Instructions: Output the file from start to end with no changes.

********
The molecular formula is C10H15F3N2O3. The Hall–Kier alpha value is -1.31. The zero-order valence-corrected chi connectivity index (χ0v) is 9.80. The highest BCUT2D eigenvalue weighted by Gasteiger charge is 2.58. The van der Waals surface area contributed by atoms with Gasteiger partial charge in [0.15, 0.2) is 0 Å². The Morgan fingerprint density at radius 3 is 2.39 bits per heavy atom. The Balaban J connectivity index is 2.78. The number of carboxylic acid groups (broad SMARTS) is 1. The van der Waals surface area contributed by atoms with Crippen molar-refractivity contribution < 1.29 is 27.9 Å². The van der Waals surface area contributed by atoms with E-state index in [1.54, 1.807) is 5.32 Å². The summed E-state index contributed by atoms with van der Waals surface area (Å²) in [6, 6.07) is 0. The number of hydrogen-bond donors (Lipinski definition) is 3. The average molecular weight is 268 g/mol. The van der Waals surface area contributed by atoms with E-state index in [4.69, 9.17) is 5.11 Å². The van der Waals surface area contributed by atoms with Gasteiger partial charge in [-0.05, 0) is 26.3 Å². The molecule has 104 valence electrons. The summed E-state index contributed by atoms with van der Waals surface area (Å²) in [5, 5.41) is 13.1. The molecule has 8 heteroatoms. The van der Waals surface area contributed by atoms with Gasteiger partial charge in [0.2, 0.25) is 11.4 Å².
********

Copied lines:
The molecular formula is C10H15F3N2O3. The Hall–Kier alpha value is -1.31. The zero-order valence-corrected chi connectivity index (χ0v) is 9.80. The highest BCUT2D eigenvalue weighted by Gasteiger charge is 2.58. The van der Waals surface area contributed by atoms with Gasteiger partial charge in [0.15, 0.2) is 0 Å². The Morgan fingerprint density at radius 3 is 2.39 bits per heavy atom. The Balaban J connectivity index is 2.78. The number of carboxylic acid groups (broad SMARTS) is 1. The van der Waals surface area contributed by atoms with Crippen molar-refractivity contribution < 1.29 is 27.9 Å². The van der Waals surface area contributed by atoms with E-state index in [1.54, 1.807) is 5.32 Å². The summed E-state index contributed by atoms with van der Waals surface area (Å²) in [6, 6.07) is 0. The number of hydrogen-bond donors (Lipinski definition) is 3. The average molecular weight is 268 g/mol. The van der Waals surface area contributed by atoms with E-state index in [4.69, 9.17) is 5.11 Å². The van der Waals surface area contributed by atoms with Gasteiger partial charge in [-0.05, 0) is 26.3 Å². The molecule has 104 valence electrons. The summed E-state index contributed by atoms with van der Waals surface area (Å²) in [5, 5.41) is 13.1. The molecule has 8 heteroatoms. The van der Waals surface area contributed by atoms with Gasteiger partial charge in [0.2, 0.25) is 11.4 Å².